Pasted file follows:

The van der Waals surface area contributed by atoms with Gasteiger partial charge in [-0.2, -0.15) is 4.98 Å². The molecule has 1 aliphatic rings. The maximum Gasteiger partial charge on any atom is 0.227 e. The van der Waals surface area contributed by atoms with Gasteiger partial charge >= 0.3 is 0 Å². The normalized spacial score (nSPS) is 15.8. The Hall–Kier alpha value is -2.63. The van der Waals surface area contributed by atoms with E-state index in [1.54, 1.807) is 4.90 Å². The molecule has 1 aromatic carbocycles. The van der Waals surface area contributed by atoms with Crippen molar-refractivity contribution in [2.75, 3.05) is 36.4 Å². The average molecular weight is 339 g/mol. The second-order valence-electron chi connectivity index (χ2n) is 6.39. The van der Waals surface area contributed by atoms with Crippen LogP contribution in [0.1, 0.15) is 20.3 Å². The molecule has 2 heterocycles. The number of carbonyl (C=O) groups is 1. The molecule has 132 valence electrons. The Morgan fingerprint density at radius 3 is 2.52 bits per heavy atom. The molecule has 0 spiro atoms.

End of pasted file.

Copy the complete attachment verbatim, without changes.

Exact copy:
The van der Waals surface area contributed by atoms with Gasteiger partial charge in [-0.2, -0.15) is 4.98 Å². The molecule has 1 aliphatic rings. The maximum Gasteiger partial charge on any atom is 0.227 e. The van der Waals surface area contributed by atoms with Gasteiger partial charge >= 0.3 is 0 Å². The normalized spacial score (nSPS) is 15.8. The Hall–Kier alpha value is -2.63. The van der Waals surface area contributed by atoms with E-state index in [1.54, 1.807) is 4.90 Å². The molecule has 1 aromatic carbocycles. The van der Waals surface area contributed by atoms with Crippen molar-refractivity contribution in [2.75, 3.05) is 36.4 Å². The average molecular weight is 339 g/mol. The second-order valence-electron chi connectivity index (χ2n) is 6.39. The van der Waals surface area contributed by atoms with Crippen LogP contribution in [0.1, 0.15) is 20.3 Å². The molecule has 2 heterocycles. The number of carbonyl (C=O) groups is 1. The molecule has 132 valence electrons. The Morgan fingerprint density at radius 3 is 2.52 bits per heavy atom. The molecule has 0 spiro atoms.